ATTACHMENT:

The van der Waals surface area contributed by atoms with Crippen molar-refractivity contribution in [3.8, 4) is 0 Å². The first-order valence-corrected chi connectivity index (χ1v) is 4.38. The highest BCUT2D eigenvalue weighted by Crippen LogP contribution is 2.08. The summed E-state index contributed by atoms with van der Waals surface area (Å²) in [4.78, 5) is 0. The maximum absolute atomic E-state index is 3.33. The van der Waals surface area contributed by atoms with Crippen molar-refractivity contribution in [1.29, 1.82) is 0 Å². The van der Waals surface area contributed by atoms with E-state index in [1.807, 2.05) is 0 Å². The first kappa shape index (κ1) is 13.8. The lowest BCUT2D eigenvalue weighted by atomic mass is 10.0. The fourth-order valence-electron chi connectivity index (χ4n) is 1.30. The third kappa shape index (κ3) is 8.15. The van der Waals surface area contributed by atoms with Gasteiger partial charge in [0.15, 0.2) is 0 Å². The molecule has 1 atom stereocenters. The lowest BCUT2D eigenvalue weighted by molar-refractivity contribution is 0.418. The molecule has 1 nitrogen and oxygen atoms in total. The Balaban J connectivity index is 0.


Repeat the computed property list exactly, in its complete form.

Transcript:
The van der Waals surface area contributed by atoms with Crippen molar-refractivity contribution in [3.8, 4) is 0 Å². The first-order valence-corrected chi connectivity index (χ1v) is 4.38. The highest BCUT2D eigenvalue weighted by Crippen LogP contribution is 2.08. The summed E-state index contributed by atoms with van der Waals surface area (Å²) in [4.78, 5) is 0. The maximum absolute atomic E-state index is 3.33. The van der Waals surface area contributed by atoms with Crippen molar-refractivity contribution in [1.29, 1.82) is 0 Å². The van der Waals surface area contributed by atoms with E-state index in [1.807, 2.05) is 0 Å². The first kappa shape index (κ1) is 13.8. The lowest BCUT2D eigenvalue weighted by atomic mass is 10.0. The fourth-order valence-electron chi connectivity index (χ4n) is 1.30. The third kappa shape index (κ3) is 8.15. The van der Waals surface area contributed by atoms with Gasteiger partial charge in [0.15, 0.2) is 0 Å². The molecule has 1 atom stereocenters. The lowest BCUT2D eigenvalue weighted by molar-refractivity contribution is 0.418. The molecule has 1 nitrogen and oxygen atoms in total. The Balaban J connectivity index is 0.